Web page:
There is a connection between the economic meltdown that is bringing the economies of the world to their knees and the swine flu. The connection is deregulation. Many are now calling the swine flu the NAFTA flu because it is believed to have started on a pig farm in Mexico owned by the US pork giant Smithfield Farms. The first known case of the swine flu was in the Mexican town of La Gloria, near the farm. Hundreds of other people in that town were infected.
In 1985, Virginia-based Smithfield Farms was fined by the EPA for dumping toxic hog waste into the Chesapeake Bay. In 1994, soon after the North American Free Trade Agreement (NAFTA) was signed, Smithfield Farms moved its operations to Mexico, where it would not have to follow strict environmental regulations. This move not only cost the US jobs but may now have cost us our health.
The Smithfield Farms facility in Mexico is an environmental nightmare. A Mexican paper described it as, “Clouds of flies emanate from the rusty lagoons where the Carroll Ranches business tosses the fecal wastes of its pig farms.”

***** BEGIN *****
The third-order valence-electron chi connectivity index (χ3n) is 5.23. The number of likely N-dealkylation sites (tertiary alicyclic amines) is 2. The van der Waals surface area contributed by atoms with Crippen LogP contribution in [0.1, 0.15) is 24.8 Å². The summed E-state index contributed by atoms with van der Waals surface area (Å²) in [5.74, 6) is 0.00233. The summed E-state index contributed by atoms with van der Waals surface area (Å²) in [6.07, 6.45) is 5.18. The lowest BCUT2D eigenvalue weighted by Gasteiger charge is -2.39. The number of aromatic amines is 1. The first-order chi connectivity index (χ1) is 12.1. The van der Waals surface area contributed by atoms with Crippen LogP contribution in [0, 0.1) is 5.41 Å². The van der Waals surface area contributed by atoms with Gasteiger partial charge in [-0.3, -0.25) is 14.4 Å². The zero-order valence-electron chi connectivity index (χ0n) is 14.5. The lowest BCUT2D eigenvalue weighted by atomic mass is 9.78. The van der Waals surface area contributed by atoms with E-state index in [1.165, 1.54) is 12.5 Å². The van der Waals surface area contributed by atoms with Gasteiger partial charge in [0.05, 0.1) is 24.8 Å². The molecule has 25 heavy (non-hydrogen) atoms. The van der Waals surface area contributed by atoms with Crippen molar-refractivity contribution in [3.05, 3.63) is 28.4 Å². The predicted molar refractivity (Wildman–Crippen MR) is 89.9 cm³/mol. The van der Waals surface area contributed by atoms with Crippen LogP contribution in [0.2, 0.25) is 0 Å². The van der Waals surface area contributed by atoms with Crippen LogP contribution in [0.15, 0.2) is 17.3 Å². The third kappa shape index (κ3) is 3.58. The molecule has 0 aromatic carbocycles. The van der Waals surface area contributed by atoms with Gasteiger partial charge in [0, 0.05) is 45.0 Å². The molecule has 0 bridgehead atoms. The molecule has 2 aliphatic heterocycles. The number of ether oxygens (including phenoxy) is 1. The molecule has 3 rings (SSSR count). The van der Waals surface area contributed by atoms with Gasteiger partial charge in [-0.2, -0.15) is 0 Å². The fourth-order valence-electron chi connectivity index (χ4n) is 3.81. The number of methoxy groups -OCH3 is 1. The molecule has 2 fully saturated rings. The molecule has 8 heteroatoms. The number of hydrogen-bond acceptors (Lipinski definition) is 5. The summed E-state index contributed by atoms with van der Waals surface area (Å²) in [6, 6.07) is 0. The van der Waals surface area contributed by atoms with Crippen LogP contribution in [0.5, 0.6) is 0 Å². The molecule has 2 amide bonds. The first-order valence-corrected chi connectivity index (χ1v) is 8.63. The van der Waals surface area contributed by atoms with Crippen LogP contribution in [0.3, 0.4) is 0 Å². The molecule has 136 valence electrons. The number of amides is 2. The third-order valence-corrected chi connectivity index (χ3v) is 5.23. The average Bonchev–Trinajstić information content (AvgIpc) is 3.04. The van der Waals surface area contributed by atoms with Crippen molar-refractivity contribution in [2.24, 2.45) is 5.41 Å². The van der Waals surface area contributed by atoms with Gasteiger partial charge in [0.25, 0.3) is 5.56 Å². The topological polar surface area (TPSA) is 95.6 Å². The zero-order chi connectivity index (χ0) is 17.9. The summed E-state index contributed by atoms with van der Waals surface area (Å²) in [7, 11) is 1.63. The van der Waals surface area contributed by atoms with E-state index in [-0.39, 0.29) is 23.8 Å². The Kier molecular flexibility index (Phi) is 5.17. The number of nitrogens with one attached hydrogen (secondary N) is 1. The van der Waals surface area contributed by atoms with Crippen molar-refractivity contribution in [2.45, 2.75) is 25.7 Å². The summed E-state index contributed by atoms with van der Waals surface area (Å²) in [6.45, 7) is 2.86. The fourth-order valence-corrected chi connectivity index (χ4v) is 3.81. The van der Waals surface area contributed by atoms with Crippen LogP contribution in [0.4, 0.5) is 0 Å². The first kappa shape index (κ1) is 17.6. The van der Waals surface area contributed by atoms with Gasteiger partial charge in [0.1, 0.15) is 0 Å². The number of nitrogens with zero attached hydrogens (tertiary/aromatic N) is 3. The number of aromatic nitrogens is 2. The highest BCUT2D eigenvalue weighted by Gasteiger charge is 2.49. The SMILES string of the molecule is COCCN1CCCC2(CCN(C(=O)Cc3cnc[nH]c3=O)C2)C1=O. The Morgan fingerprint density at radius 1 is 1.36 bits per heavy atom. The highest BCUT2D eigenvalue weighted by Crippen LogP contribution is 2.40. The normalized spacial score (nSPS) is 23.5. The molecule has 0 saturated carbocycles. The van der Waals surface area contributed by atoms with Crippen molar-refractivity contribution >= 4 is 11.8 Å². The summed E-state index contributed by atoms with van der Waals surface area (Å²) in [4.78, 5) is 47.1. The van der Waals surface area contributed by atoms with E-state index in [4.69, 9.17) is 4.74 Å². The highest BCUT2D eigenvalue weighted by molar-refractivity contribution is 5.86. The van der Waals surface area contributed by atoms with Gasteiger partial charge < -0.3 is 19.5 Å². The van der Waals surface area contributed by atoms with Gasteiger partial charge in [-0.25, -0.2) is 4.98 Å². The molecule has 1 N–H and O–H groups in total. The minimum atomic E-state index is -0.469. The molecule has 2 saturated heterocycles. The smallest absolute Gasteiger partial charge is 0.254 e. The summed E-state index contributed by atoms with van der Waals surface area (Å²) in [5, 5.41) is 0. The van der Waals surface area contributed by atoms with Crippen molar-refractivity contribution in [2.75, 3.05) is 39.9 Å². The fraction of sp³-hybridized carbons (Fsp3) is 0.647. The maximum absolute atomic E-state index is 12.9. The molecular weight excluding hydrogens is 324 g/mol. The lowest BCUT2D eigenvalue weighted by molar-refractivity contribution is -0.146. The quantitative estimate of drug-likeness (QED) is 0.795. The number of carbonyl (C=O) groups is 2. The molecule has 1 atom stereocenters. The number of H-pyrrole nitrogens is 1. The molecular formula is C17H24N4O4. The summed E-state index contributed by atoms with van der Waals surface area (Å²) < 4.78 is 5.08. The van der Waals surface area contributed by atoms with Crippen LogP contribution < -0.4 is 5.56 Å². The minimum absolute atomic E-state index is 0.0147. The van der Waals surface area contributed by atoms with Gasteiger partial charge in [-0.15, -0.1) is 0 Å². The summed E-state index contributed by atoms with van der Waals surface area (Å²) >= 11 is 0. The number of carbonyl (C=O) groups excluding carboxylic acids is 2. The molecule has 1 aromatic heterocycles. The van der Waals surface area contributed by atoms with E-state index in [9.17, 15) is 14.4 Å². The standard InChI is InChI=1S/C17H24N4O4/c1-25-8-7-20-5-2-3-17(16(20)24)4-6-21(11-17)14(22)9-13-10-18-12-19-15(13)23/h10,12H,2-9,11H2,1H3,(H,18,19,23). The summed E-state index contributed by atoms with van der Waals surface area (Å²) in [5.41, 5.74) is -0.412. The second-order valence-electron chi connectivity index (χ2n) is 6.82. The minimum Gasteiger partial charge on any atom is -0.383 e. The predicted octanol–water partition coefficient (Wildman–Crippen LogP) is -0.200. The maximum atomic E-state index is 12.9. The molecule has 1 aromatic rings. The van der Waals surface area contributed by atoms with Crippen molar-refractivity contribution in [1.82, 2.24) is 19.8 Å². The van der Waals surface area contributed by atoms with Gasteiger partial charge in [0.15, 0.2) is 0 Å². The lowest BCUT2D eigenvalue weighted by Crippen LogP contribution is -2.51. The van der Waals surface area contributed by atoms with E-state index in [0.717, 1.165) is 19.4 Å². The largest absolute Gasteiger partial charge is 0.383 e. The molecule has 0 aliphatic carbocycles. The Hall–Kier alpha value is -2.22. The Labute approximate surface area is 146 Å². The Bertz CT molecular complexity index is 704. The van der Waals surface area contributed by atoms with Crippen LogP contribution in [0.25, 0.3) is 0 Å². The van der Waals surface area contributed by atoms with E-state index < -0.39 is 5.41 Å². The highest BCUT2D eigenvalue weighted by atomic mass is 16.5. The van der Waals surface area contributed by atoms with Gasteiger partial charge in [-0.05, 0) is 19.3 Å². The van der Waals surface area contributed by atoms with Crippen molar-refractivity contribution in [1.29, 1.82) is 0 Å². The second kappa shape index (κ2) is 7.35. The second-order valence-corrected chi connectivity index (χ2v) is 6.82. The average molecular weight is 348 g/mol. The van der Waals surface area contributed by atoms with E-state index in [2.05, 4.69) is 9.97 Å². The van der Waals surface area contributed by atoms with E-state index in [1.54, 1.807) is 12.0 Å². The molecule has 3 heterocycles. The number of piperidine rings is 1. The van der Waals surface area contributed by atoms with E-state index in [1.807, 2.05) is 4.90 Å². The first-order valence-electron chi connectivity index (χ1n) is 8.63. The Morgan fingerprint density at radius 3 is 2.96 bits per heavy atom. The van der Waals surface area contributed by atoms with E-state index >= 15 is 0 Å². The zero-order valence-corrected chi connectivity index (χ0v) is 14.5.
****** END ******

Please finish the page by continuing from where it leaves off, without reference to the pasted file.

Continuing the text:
Deregulation similarly affected the financial industry in the US and brought down the rest of the world’s economies. It was the repeal of the Glass-Steagall act in 1999, a law geared to protect bank deposits from the speculative activity of investment bankers that contributed to the present economic crisis. It was congressional legislation forbidding the regulation of exotic financial dealings like Collateralized Debt Obligations(CDOs) and Credit Default Swaps (CDS) that put our economy at risk.
Yet, there has been no move to repeal NAFTA, reinstate Glass-Steagall, or outlaw CDOs or CDSs. Instead we ask working people to weather the flu and give our tax dollars to bail out the financial institution, so they can keep doing what caused the crisis in the first place. Instead of stopping the evils of unbridled capitalism, we ask state workers to accept layoffs, pay lags, and wage freezes. Perhaps its time to rethink these policies.